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Context:

  • I have two series, price and sales.
  • Sales is mean-reverting stationary but price is stationary only after controlling for an intercept break.
  • I want to set up a 2-equation VAR model and the research interest is to estimate the cumulative effect of price on sales through impulse response function.

My question: Is the impulse-response function (irf) of a price shock on sales still biased even after I include the break dummy as a regressor in the two equations? Say the VAR model is: \begin{aligned} Sales_t &= \beta_{10} + \beta_{11}Sales_{t-1} + \beta_{12}Sales_{t-2} + \beta_{13}Price_{t-1} + \beta_{14}Price_{t-2} + \beta_{15}D_t + e_t \\ Price_t &= \beta_{20} + \beta_{21}Sales_{t-1} + \beta_{22}Sales_{t-2} + \beta_{23}Price_{t-1} + \beta_{24}Price_{t-2} + \beta_{25}D_t + e_t \end{aligned}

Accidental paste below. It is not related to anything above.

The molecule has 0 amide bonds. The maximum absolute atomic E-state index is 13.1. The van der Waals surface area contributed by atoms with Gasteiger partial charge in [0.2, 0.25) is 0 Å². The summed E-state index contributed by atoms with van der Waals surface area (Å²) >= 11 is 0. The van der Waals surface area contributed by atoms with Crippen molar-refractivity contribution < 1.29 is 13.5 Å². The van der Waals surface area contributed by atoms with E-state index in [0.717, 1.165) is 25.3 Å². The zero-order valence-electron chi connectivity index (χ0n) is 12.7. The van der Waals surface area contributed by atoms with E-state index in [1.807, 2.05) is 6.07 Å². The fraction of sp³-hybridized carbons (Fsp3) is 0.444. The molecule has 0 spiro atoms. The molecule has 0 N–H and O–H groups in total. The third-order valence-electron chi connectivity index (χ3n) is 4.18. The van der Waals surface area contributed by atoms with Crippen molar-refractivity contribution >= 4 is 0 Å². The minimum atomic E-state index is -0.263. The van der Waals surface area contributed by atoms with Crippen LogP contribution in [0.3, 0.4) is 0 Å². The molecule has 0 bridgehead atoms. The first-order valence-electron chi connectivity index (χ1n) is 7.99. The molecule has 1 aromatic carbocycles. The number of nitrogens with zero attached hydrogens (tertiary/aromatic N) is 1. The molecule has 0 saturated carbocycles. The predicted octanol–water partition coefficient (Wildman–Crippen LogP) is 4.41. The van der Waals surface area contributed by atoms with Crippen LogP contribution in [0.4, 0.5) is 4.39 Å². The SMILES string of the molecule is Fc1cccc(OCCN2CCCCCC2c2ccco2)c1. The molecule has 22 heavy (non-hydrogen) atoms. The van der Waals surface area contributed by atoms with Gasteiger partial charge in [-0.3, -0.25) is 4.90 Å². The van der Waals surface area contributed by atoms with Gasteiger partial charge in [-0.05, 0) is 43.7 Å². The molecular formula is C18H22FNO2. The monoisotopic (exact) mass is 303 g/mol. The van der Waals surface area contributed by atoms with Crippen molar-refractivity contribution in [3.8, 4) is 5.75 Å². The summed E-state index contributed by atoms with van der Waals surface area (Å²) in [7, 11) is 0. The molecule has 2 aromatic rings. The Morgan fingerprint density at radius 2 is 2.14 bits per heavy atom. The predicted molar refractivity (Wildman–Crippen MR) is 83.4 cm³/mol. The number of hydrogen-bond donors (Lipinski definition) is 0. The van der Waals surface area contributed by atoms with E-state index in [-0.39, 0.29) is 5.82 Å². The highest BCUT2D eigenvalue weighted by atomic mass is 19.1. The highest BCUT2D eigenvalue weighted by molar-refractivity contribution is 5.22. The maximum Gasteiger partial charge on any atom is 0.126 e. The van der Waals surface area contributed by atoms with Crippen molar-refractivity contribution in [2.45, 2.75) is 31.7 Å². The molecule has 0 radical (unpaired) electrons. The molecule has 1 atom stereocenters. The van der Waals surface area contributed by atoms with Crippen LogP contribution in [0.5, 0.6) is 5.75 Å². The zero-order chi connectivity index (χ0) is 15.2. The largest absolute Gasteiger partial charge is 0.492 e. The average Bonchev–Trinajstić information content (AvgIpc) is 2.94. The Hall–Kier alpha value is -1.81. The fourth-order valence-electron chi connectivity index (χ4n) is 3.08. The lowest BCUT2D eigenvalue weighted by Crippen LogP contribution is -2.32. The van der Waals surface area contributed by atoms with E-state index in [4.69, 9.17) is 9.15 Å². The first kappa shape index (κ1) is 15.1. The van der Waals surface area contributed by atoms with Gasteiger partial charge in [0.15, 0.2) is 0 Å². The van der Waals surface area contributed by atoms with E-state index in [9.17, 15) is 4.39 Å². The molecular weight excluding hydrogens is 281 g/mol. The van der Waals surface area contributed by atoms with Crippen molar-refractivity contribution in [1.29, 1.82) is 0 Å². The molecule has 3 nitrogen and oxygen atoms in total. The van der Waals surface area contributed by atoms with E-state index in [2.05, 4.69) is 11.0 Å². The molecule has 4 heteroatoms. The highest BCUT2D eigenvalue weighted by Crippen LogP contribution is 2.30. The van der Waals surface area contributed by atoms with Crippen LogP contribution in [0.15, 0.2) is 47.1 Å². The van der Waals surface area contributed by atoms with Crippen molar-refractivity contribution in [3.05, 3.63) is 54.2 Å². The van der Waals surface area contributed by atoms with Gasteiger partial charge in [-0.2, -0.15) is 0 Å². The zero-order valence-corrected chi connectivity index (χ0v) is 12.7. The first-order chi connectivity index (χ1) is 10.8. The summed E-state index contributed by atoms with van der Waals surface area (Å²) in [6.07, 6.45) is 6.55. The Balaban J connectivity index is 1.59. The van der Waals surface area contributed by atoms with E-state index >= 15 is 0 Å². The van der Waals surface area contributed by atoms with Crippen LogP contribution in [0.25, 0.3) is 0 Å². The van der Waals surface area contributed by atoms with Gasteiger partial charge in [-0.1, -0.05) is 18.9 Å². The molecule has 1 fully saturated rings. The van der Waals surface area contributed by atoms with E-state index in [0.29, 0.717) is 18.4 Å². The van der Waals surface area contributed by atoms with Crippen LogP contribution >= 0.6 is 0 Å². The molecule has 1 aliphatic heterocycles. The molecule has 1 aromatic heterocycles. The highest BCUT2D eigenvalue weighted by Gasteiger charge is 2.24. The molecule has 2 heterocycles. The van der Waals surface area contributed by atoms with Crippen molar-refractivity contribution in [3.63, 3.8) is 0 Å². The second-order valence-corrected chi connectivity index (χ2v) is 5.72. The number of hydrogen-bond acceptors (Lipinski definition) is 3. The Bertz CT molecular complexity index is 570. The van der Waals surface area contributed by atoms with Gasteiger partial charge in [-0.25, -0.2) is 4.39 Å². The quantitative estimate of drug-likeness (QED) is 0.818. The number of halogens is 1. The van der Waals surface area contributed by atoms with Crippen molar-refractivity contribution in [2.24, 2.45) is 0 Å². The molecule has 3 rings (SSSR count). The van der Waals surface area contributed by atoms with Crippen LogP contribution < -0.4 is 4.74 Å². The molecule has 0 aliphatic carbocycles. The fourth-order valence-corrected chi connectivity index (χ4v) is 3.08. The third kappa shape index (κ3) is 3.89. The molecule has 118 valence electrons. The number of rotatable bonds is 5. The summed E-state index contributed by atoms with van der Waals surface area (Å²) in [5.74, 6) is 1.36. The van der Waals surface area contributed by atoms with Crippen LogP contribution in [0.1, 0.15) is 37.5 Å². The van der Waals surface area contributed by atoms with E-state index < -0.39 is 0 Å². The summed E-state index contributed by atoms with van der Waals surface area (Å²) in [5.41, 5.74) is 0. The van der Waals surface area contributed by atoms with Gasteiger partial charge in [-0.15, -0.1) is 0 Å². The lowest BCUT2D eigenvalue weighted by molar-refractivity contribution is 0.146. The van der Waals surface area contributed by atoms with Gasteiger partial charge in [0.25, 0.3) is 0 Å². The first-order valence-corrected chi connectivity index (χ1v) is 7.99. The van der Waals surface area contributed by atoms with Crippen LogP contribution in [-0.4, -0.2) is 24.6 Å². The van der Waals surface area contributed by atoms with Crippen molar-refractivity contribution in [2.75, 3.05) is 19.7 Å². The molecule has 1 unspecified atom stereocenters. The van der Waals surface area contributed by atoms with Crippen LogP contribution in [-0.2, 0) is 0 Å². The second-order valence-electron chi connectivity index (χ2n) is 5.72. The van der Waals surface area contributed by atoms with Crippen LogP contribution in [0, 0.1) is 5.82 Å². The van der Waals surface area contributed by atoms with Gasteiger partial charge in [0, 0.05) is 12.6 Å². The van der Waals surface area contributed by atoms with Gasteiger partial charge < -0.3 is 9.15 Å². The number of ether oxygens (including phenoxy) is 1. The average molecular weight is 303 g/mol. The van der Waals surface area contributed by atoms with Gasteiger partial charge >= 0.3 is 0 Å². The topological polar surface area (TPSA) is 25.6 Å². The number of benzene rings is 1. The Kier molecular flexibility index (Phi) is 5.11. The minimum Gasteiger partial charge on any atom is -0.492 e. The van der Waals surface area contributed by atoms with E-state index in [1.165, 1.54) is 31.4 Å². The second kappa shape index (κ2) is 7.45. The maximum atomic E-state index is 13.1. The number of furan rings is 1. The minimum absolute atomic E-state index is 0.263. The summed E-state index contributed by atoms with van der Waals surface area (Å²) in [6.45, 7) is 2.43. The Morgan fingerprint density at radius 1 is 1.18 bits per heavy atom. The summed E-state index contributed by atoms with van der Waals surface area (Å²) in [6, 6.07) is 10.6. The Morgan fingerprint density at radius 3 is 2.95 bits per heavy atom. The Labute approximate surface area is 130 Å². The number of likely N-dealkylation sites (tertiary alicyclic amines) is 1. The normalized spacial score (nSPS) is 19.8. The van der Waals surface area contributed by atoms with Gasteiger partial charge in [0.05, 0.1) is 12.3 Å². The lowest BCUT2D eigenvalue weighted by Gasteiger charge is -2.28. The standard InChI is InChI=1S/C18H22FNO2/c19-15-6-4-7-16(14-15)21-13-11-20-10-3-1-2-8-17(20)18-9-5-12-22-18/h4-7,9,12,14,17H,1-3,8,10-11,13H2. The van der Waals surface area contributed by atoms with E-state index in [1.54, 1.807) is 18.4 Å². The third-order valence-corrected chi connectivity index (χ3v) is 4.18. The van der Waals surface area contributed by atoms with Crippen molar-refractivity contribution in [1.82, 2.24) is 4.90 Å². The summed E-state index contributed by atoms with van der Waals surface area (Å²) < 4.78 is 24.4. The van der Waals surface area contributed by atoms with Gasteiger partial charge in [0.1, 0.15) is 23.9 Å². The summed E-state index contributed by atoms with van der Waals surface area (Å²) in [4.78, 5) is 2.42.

My answer is yes, irf is still biased because the regressors $Price_{t-1}$ and $Price_{t-2}$ are still nonstationary.

My solution: include both equations the interaction terms: $\beta_{6}Price_{t-1}\times D_t$ and $\beta_{7}Price_{t-2}\times D_t$.

Would you please assess the above my question, my answer, and my solution?

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